Will we ever break free of our dependence on the Gulf monarchies? Not in the next few decades. The problem is the close link between the oil monarchies and the sale of Western weapons. This is why the Iranian Islamic Republic has been made into an enemy: to fuel tensions in the Gulf and encourage arms deals with Gulf monarchies. This is also the true reason behind the failure of the US Senate to block the sale of weapons to Saudi Arabia: an $8 billion portion of a contract Trump signed for $110 billion.
Along with the recognition of Jerusalem as the capital of Israel and of Israel’s annexation of the Golan Heights, this has been Trump’s most important strategic move. He has made Saudi Arabia—currently run by the murderous Crown Prince Mohammed bin Salman, the man behind the Khashoggi assassination—the second prong (the other being the Jewish state) of the new regional security system that is planned to extend all the way to the Mediterranean.
He won’t let the body of a mere journalist stand in the way of these plans—and perhaps not even the possible testimony against the Saudis of the alleged mastermind behind the Sept. 11, 2001 attacks, the Pakistani Khalid Sheikh Mohammed, who has been in Guantanamo since 2006 and who would be willing to confess everything to the Americans in exchange for avoiding the death penalty.
Trump’s second step was to strangle Iran economically with sanctions and then bring the North Korean dictator Kim Jong-un to his side. Kim has a respectable nuclear arsenal (unlike Iran) and powerful missiles, which one day might no longer be pointed at South Korea or Japan, but at China. That’s what Trump’s stroll across the 38th parallel means: the step-by-step legitimization of a regime and an arsenal to keep China at bay, which in turn is more and more nervous about what is happening in Hong Kong, perhaps not entirely coincidentally.
The role of Europe and Italy is also interesting to ponder: Prime Minister Conte’s last speech at the conference of ambassadors at the Foreign Ministry was so pro-American that not even Andreotti and Cossiga would have dared to give it, in terms so humiliating for our history and our national culture. On the one hand, we have France and Britain, who are, together with the US, among the largest suppliers of weapons to the Saudis, and who have been fueling the war in Yemen, despite Macron’s continuous lies on the subject. Of course, there are national, European and international regulations governing the arms trade, but ambiguity still seems to reign on this particular issue.
We Europeans—including Italy, with the bombs produced by the Germans in Sardinia and shipped off to Riyadh—are delivering weapons to these democracy-hating warmongers with the excuse that they are for “defensive purposes.” The hypocrisy has risen to an extraordinary level, and no one in Italy is willing to give any answers: neither the Defense Minister nor the Foreign Minister, both reduced to ghostly presences that can’t even muster a reaction to what is happening in what is essentially our backyard, Libya, where we’re operating a hospital and have a presence of 300 soldiers in Misrata.
All they’re willing to say is that “we’re not in danger.” This is peak hypocrisy, because those to whom we’re selling weapons, the Saudis and the Emirates, have sided with Haftar, the enemy of the government in Tripoli, which we theoretically support.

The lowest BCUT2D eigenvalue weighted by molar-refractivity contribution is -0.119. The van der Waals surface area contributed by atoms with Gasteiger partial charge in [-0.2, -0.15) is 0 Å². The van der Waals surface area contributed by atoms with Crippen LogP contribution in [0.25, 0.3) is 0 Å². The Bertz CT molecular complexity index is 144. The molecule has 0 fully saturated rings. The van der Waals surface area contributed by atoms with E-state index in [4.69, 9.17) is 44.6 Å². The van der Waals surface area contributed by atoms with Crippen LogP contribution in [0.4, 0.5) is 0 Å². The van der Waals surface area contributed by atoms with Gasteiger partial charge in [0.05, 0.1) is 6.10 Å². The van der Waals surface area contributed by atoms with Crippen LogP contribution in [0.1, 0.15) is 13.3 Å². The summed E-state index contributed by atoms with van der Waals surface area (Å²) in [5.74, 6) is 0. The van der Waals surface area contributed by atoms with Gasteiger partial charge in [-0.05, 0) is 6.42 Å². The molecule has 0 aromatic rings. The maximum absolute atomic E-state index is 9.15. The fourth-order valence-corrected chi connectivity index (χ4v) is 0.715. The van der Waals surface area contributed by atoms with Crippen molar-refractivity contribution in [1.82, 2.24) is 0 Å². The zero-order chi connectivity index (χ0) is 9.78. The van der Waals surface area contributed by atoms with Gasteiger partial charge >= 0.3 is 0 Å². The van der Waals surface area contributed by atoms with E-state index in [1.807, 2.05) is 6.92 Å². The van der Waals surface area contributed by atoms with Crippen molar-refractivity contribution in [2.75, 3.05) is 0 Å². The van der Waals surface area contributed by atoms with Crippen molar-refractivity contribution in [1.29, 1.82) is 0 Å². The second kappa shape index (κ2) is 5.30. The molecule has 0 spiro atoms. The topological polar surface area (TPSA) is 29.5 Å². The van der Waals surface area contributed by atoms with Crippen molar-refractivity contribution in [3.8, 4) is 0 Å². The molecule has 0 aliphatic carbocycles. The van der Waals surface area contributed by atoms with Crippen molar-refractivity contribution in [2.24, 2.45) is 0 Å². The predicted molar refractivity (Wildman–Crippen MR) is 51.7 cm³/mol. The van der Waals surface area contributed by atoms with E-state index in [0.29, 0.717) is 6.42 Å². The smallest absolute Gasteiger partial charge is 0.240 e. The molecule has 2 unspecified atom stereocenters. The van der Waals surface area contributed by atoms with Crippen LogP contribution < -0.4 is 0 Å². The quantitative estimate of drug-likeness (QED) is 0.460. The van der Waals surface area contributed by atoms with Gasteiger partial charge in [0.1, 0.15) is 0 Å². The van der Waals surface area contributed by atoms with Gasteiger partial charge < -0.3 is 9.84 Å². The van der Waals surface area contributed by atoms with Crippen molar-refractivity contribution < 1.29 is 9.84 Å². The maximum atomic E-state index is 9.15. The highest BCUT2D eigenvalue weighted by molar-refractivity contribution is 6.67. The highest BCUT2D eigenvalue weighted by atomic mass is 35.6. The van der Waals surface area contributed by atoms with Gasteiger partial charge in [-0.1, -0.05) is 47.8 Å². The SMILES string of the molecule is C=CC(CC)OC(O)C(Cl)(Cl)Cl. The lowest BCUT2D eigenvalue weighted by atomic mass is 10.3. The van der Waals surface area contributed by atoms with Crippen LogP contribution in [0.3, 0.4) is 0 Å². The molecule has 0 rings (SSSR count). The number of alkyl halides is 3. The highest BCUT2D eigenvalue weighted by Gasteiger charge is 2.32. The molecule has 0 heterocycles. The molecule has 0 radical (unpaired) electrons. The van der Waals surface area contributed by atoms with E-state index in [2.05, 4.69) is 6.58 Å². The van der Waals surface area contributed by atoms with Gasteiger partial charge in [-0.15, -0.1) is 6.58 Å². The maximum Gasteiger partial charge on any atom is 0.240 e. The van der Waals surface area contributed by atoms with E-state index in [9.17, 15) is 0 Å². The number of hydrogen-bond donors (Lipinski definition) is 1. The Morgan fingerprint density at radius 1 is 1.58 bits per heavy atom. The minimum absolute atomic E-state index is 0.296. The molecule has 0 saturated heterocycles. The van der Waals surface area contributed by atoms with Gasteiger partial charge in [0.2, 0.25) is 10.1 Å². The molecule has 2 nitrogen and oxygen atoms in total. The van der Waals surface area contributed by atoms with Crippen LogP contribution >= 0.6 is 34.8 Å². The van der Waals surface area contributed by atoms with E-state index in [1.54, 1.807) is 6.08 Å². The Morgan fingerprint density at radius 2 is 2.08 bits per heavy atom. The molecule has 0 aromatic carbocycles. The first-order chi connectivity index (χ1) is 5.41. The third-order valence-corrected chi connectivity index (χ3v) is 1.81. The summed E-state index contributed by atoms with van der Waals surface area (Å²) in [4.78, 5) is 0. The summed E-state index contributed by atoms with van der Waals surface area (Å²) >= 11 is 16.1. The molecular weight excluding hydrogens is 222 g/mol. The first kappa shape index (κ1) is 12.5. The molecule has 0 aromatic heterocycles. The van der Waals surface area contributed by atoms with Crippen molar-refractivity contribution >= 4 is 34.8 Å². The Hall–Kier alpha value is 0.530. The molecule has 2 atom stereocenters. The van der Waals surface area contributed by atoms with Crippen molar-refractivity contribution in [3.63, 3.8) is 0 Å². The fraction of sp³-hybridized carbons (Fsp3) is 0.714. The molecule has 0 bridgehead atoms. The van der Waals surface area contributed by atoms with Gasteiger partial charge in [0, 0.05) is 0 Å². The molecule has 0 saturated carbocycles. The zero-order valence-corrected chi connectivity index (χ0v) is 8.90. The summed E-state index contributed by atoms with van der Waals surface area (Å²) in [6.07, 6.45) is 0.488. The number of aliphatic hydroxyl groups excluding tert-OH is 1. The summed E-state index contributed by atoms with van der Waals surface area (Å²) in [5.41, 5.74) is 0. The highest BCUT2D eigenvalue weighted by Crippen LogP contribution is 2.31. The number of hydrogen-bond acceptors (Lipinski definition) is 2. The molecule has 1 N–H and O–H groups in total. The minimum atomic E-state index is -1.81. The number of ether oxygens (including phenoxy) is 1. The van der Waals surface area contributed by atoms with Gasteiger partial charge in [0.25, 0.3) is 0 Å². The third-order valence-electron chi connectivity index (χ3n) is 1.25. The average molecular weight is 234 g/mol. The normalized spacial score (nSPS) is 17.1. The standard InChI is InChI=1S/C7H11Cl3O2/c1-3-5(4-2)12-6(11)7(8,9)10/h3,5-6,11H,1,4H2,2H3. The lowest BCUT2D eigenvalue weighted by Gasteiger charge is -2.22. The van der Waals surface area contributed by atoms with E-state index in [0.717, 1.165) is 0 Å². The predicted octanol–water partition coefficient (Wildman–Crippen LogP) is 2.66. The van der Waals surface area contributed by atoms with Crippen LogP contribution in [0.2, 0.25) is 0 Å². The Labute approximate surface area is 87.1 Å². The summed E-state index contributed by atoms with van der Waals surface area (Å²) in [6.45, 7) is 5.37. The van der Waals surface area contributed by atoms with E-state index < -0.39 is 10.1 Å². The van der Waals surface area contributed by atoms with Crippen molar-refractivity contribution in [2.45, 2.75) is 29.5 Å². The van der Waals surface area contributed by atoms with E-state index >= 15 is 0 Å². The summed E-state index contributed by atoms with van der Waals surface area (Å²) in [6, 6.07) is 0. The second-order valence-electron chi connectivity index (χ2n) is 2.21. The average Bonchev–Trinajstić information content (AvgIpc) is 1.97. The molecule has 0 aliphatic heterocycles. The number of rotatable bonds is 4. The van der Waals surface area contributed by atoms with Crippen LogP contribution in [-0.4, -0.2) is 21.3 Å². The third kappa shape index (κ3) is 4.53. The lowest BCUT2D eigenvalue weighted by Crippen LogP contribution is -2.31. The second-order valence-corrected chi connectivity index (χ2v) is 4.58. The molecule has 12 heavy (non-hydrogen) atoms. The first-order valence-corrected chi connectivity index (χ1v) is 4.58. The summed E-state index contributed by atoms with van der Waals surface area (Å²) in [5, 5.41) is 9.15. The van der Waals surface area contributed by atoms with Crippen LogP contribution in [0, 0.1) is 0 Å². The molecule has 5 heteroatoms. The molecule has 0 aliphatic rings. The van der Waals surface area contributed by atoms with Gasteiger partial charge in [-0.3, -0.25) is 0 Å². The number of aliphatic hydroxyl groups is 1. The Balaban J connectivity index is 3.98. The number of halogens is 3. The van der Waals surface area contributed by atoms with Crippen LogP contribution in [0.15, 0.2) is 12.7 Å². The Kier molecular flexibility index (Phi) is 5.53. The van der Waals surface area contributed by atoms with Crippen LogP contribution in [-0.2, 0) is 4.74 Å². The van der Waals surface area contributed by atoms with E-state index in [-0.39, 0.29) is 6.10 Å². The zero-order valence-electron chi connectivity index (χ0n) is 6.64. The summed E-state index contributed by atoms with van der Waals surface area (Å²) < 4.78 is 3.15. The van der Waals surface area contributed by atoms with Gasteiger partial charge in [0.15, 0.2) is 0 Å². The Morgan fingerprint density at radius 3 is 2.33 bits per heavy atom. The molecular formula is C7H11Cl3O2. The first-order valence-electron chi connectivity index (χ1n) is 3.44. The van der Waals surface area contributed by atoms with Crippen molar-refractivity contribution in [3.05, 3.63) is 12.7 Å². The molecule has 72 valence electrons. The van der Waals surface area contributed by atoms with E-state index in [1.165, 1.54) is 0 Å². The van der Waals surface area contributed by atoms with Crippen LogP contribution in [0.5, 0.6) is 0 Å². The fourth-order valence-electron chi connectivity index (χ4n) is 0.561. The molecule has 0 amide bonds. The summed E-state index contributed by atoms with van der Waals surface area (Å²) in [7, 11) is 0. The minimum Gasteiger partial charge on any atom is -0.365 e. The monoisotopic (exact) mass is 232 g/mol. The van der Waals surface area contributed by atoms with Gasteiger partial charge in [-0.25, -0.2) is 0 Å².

At the strategic and military level, there is also another reason—an economic one—which ensures that we will be more and more beholden to the dictatorships of the Gulf. Egypt under General el-Sisi is in the hands of Riyadh and Abu Dhabi, who are holding him up financially, particularly in connection with the planned Suez Corridor, the tunnel under the Suez Canal which will move people and goods under the Red Sea. Cairo will become a mere outpost of the Saudis. Although Egypt has withdrawn from the Middle East Strategic Alliance, a kind of Arab NATO, General el-Sisi is in fact only managing to survive with the aid of the Gulf states and the Americans, as well as the treaty with Israel, which is helping him in Sinai against the jihadists. Egypt has become a sort of common ward of the neighborhood.
With the money coming from the Gulf monarchies, Egypt is also at the center of a new energy strategy, both on a local level, with the discovery of offshore gas fields at Zhor and Nur, and also internationally, with the Aphrodite gas field in Cyprus and Leviathan field in Israel. The project is that of the “East-Med Pipe,” a gas pipeline which will connect the Israeli fields with Italy, passing through Cypriot and Greek waters.
This also explains why Turkey, indifferent about possible European sanctions, is inflaming the Eastern Mediterranean with its prospecting vessels, which are not shy about going all the way to the beaches of Kastelorizo. And this is why Greece, which once upon a time was pro-Arab, has decided to pursue closer ties with Israel, a new (and much more fierce) protector of the European Union.
This is why there are tensions in the Gulf and the Mediterranean, and why they’re not going to end. This is also why we will never rid ourselves of our dependence on the absolute monarchies of the Gulf, Israel and the United States: they are now ineluctable features of our business of survival, making others pay for our development with wars and human lives.